The author of the post, Felix Ronkes Agerbeek, is an eminent lawyer, who works in the Commission's presitigious legal service, and who marshals his arguments very carefully.
He makes a telling point: The case law of the European Court of Human Rights on Article 6 of the ECHR is unclear and imprecise when it comes to transposing it to the Commission's antitrust procedure. He draws the following general conclusion:
"One thing is clear, though. The simple fact that Article 6[ECHR] applies does not prevent the adoption of sanctions by an administrative body. On the contrary, according to the case-law it is perfectly acceptable that certain sanctions are imposed by way of an administrative decision."
There's no doubt that he's right about that. But the procedure used by the Commission's DG Competition may need a few modifications all the same. For example, the European Court of Human Right's judgment in Dubus SA v. France may require a reorganization of that department in order to separate the investigative and adjudicative roles currently exercised by the same people. We'll see what the General Court makes of that judgment in the case pending before it in Case T-56/09 Saint Gobain Glass France and Others v. Commission.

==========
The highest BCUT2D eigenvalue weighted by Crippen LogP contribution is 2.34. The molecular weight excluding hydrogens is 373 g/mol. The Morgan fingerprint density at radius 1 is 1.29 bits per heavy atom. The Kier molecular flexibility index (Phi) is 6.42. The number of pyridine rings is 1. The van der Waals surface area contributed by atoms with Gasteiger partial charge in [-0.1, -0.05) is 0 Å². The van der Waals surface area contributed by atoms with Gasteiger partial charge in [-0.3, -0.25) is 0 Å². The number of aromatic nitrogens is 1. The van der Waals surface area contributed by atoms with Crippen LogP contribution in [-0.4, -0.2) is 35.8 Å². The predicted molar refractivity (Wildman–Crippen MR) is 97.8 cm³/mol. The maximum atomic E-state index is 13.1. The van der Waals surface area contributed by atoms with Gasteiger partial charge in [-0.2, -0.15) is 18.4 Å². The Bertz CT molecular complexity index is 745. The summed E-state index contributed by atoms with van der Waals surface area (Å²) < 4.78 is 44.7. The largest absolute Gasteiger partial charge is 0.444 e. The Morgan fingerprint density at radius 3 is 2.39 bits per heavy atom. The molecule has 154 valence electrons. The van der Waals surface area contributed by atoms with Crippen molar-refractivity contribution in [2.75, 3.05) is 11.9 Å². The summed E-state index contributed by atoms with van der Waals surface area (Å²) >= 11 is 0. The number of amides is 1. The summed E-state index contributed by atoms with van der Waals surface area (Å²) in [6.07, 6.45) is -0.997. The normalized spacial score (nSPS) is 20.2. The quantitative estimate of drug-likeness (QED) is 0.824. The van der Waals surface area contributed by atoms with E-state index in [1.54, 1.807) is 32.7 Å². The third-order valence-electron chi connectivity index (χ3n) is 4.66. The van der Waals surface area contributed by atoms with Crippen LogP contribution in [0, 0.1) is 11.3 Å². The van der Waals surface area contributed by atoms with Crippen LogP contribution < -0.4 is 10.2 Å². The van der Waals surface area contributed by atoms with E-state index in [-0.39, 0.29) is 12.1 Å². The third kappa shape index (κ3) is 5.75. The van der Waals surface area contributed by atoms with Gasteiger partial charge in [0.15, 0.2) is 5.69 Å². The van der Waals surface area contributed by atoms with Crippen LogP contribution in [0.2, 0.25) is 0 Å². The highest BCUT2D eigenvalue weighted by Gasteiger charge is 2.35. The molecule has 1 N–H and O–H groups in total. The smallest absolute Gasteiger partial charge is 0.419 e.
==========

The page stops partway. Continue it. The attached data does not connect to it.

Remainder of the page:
For our post on the Dubus case see here.
And as a commentator pointed out on the ECHR Blog, the General Court's caselaw on ne bis in idem may need revisiting in the light of the European Court of Human Right's recent judgment in Sergey Zolotukhin v. Russia. As it happens, the Court of Justice itself has the opportunity to do just that and to align the EU case law with that of the European Court of Human Rights in the pending case C-17/10 Toshiba Coroporation and others v. v Úřad pro ochranu hospodářské soutěže. Again, we'll have to wait and see what happens.
We're very grateful to Mr. Ronkes Agerbeek for having started an interesting and worthwhile debate in blogosphere with such a thoughtful and interesting post.